A word of warning for those of you who might want to bring your kids to the animated ParaNorman: You might not want to bring your kids. A tale involving zombies, ghosts, a murdered child, and a little kid who, like Haley Joel Osment, can see dead people, this horror comedy is seriously creepy, and in its suggestion that the titular Norman is totally nuts, it's more than a little disturbing. (By the film's midway point, it starts to resemble an animated Take Shelter.) But I'll follow that warning with a word of encouragement: Go ahead and bring the kids if you need an excuse to see it, because this beautifully designed, riotous, and unexpectedly moving entertainment is utterly spectacular. Directed by Chris Butler and Sam Fell, the picture opens with a brilliant movie-within-a-movie gag, and its comic invention never once wanes, from the ring tone on Norman's cell (which plays John Carpenter's Halloween theme) to the details behind a pet's unfortunate demise. ("He was run over by an animal-welfare van. Tragic and ironic.") And with the vocal cast including Jeff Garlin, Leslie Mann, Anna Kendrick, Christopher Mintz-Plasse, Casey Affleck, and Elaine Stritch, all of them inspired, Butler's wonderful original - and wonderfully original - script delivers more laughs than any horror comedy since Shaun of the Dead. Yet the great shock of the film lies in how supremely touching it also is; the supernatural gifts of our grade-school hero (voiced by a heartbreakingly good Kodi Smit-McPhee) are presented more as an unwelcome burden than a goofy comic conceit, and the movie's melancholic gravity, by the end, is legitimately haunting. I can't fathom how I could love ParaNorman more than I do, but after at least another half-dozen eventual viewings, it's entirely possible that I will.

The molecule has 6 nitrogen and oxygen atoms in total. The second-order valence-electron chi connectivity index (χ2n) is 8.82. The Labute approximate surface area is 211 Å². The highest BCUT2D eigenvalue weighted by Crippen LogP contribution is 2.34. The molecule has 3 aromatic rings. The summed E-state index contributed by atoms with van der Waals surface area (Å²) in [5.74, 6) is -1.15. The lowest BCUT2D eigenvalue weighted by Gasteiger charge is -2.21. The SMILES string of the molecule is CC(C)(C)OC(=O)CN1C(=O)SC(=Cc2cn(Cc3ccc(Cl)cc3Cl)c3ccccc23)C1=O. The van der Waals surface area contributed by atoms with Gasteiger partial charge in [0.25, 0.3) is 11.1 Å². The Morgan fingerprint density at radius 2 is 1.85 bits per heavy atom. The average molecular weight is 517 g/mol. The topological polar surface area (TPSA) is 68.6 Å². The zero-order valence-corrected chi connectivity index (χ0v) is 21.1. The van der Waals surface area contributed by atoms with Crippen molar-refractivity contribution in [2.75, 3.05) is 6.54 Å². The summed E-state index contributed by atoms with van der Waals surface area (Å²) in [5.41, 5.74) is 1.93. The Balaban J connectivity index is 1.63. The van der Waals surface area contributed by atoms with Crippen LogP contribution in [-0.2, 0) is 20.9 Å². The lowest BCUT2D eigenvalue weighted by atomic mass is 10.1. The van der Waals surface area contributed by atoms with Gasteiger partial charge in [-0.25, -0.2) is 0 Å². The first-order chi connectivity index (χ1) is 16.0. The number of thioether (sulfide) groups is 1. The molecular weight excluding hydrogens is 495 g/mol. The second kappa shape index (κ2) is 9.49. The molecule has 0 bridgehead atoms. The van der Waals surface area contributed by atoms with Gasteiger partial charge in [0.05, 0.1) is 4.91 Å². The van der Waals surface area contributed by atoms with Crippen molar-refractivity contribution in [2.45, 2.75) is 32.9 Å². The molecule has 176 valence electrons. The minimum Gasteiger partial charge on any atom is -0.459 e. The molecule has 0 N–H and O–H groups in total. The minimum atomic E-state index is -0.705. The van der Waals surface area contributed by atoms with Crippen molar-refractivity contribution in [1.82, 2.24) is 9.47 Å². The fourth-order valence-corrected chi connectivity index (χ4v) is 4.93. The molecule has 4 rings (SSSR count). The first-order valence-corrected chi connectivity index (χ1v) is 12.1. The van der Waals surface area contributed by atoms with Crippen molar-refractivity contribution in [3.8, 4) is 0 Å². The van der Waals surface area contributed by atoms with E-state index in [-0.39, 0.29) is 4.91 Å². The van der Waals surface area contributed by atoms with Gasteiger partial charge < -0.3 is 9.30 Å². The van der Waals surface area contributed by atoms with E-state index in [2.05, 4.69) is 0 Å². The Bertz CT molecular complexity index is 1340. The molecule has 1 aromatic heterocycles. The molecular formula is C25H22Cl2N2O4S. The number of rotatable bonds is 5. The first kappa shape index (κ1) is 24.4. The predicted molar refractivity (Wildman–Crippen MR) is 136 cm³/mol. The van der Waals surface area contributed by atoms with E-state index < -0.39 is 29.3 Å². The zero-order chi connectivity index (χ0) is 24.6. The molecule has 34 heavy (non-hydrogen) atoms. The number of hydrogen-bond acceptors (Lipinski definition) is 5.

THE ODD LIFE OF TIMOTHY GREEN
There's a new, live-action Disney release titled The Odd Life of Timothy Green, and "odd" isn't exactly the term I'd use to describe it, though "maudlin," "obnoxious," "insufferable," and "ungodly-freaking-terrible" do spring to mind. What on Earth was writer/director Peter Hedges thinking? And why did he appear to stop thinking the moment that filming commenced? The movie concerns an unhappily childless couple (Jennifer Garner and Joel Edgerton) who bury a box in their backyard containing their wish list for a perfect child. Late that night, a perfect little boy (C.J. Adams) with leaves on his legs springs from the ground where the box was buried. I regret to say that this is the most believable thing that happens in the film, which is so relentlessly sentimental and manufactured and phony and twee that I didn't want to bolt from the auditorium so much as grab a ladder and slap the hell out of the screen. I hated the forced Americana of the movie's setting, a quaint little burg named Stanleyville that bills itself as "The Pencil Capital of the World." (Hence the leaden dialogue, I guess.) I detested that every character except Timmy and his much-taller girlfriend emerged as a cartoon monster, including Timmy's folks, who are so staggeringly self-involved that they shouldn't be allowed to care for a plant, let alone a kid who is a plant. I loathed the dreary pacing, and the blatant manipulation, and the crummy supporting portrayals by the usually reliable likes of Rosemarie DeWitt, Ron Livingston, and M. Emmet Walsh. (Garner, meanwhile, overacts so hideously that the revocation of her SAG card wouldn't be completely out of line.) And I was especially outraged that Dianne Wiest - poor, poor, poor Dianne Wiest - was so routinely humiliated here, at one point actually forced to exclaim the line, "If this boy can have leaves on his ankles, then we can make a pencil out of leaves!" The Odd Life of Timothy Green shouldn't be merely ignored. It should be turned into mulch.